20 July, 2014 Some days
Some days when you’re committed to a post a week, you come up to Sunday afternoon and you don’t have anything to post. Some days you have a lot to write, some days a lot of pictures, this or that. I’ve been uninspired this week when it comes to blogging. My brothers both had birthdays this week so that was fun, and Evie’s was yesterday, and that was even more fun. If you’ve noticed over the three years of this blog I don’t photograph people well and I don’t photograph indoors well so I stay away from that. I met Kevin and his family at the Carter Park Municipal Pool in Ashland for a swim meet and had a ton of fun – but didn’t take pictures. At the North Richmond YMCA this week with Ethan I saw a bluebird; I can never resist a picture:
And hiking at the river earlier this week I came face to face with this handsome young buck:
For comparison, I took this picture last year at Pony Pasture. Make no mistake, this is a freak of nature. To think that this animal lives inside Richmond city limits is mind-boggling. If you see a whitetail deer in Pony Pasture you can be pretty certain it shares some of this dude’s DNA:
I don’t recall July being such a prolific month outdoors in past years. This week the woods and fields have been full. This zebra swallowtail (Eurytides marcellus) was modeling at Pony Pasture a few minutes before I saw that buck (the small one, not the monster):
Some people click on the links I provide; others move on. If you chose not to click on that link, here is a piece of info I found interesting: “Caterpillar Hosts: Shrubs of the genus Asimina (pawpaw) in the Annonaceae family. Young plants are preferred.” Pawpaws are the most prolific tree in Pony Pasture. While reading the information about the zebra swallowtail I also learned this: “Adult Food: Moisture from sand…”. That was especially interesting since this morning when Ev and the dogs and I were hiking, we saw one standing in the wet sand on the river’s edge. I took a nice picture of that one as well but take my word for it – leaves make a much prettier background.
Pony Pasture wasn’t the only place with a lot to see this week. Wednesday morning around 9:30 I was driving south on Parham from Interstate 64 and I turned onto a residential street. A hawk swooped over and landed on a soccer goal post. I pulled over and rolled down my window and got this picture:
I believe that is a red-tailed hawk. But I confuse them with red-shouldered hawks regularly. Handsome whatever it is.
When there’s that kind of action in a busy place like the edge of Parham Road, Pony Pasture is just wild. I see toads at Pony Pasture nearly every visit in this weather but often find them difficult to photograph. They stay away from bright light. Two this morning were more cooperative than usual:
This is the first year I’ve delved this deeply into insect identification. The link above is to a site called “Cicada Mania.” Perhaps you’ve noticed in earlier blog posts how much information I’ve turned up regarding dragonflies. If I assumed that exhaustive focus was confined to dragonflies and damselflies (odonates) I was incorrect. The name “Cicada Mania” is sufficient to express the level of enthusiasm for that branch of the insect world. There are a lot of people deeply engrossed in a lot of arcane matters. Perhaps some day I will cease to be amazed. But not any time soon.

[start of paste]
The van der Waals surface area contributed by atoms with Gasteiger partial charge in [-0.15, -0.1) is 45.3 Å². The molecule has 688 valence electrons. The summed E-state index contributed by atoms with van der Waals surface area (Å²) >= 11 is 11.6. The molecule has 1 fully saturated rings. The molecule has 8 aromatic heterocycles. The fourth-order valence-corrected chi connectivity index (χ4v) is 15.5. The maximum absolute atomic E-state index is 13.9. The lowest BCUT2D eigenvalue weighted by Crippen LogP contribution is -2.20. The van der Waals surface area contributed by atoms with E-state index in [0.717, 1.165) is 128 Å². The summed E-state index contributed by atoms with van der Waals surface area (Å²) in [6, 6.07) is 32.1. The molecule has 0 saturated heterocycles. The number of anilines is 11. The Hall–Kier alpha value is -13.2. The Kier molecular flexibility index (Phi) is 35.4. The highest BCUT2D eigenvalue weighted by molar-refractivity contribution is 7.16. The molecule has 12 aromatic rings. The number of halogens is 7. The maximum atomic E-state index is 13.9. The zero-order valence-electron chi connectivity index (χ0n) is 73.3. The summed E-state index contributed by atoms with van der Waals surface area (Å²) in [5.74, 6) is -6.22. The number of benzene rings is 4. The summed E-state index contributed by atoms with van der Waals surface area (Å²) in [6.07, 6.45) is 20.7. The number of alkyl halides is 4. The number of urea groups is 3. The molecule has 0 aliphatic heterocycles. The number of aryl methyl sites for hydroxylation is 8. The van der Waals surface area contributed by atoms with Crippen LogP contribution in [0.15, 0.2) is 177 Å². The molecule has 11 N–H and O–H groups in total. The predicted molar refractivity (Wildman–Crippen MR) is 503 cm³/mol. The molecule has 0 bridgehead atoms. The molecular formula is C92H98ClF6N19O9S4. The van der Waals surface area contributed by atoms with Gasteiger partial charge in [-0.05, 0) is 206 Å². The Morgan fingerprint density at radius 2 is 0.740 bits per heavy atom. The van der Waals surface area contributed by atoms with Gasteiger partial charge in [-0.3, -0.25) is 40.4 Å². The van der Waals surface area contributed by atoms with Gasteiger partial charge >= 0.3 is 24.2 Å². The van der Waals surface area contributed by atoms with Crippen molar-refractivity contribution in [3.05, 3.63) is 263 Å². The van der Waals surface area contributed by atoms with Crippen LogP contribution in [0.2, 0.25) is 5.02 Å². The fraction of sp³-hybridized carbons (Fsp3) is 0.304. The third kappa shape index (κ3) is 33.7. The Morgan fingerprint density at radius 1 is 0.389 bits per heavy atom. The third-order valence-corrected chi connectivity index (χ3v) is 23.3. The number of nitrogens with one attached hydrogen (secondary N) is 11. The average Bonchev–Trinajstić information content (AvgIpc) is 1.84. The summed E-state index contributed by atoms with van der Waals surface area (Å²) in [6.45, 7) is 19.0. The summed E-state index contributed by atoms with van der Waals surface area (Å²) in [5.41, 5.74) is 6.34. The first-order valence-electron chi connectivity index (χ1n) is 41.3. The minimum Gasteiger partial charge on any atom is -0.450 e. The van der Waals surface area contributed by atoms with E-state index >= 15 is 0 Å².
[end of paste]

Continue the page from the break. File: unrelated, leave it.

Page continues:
The showy and sweet smelling flowers of spring are long gone but early summer still has a few to offer. Only showy ones, I believe that sweet smelling flowers are done for 2014. This bee couldn’t resist this beckoning morning glory:
There are mosquitoes at Pony Pasture although they’re not out in force yet. That comes in a month or two. The spiders are putting out their welcome mats:
This food chain is remarkable. Another thing that perhaps in the future will cease to amaze me – but not soon. Every time I look up – speaking figuratively, but almost literally – I am reminded yet again how life lives on life. How much everything eats everything. How much birds eat frogs eat bugs which eat other bugs, and fish eat bugs, and dragonflies eat baby fish and baby frogs and each other, eagles eat fish, something must eat turtles, there is just so much life. Not to mention bats and snakes and rabbits and chipmunks and voles and squirrels – there are so many calories out there.
These Eastern Pondhawks gobble up a lot of bugs – they even eat other dragonflies!:
I saw a pretty female ebony jewelwing just as I was leaving the park Thursday:
I’ve mentioned I have a niece in Guinea (west Africa) with the Peace Corps. I mentioned her in a couple of sentences in my March 25, 2014 blog post Easy to be happy. If you have a few minutes – or more – take a look at her blog here: Piglet in Guinea. There’s a particular recent post I’ve thought about a lot. When we need something to work in the yard with or on our house, we go up to Home Depot or Lowe’s or Pleasant’s and pick up what we need. She’s doing primarily agricultural work (people need to eat) and needed a hoe. So the blacksmith forged one for her! I sometimes forget just how easy I have it here. What an experience. When I googled “dobba hoe” the search said “including results for donna home” and the first hit was for Donna Karan Home and said “Enjoy the comfort of Donna Karan Home luxury bedding and bath collections.” So there’s still a little bit of a cultural disconnect but we’re all making progress all the time.
I could digress a lot. But I’ll save that for a more appropriate time. Here’s a link that shows her excellent dobba hoe. And what she’s using it for. Her blog posts are in English but the title of this one is in French (I encourage you to take a look). It’s called PEPINIERE DE REBOISEMENT. I used google translate – that means “REFORESTATION NURSERY.” So cool.
Have a great week, all best,
PS I’ll close with a picture of the birthday girl and me and the boys at the river this morning: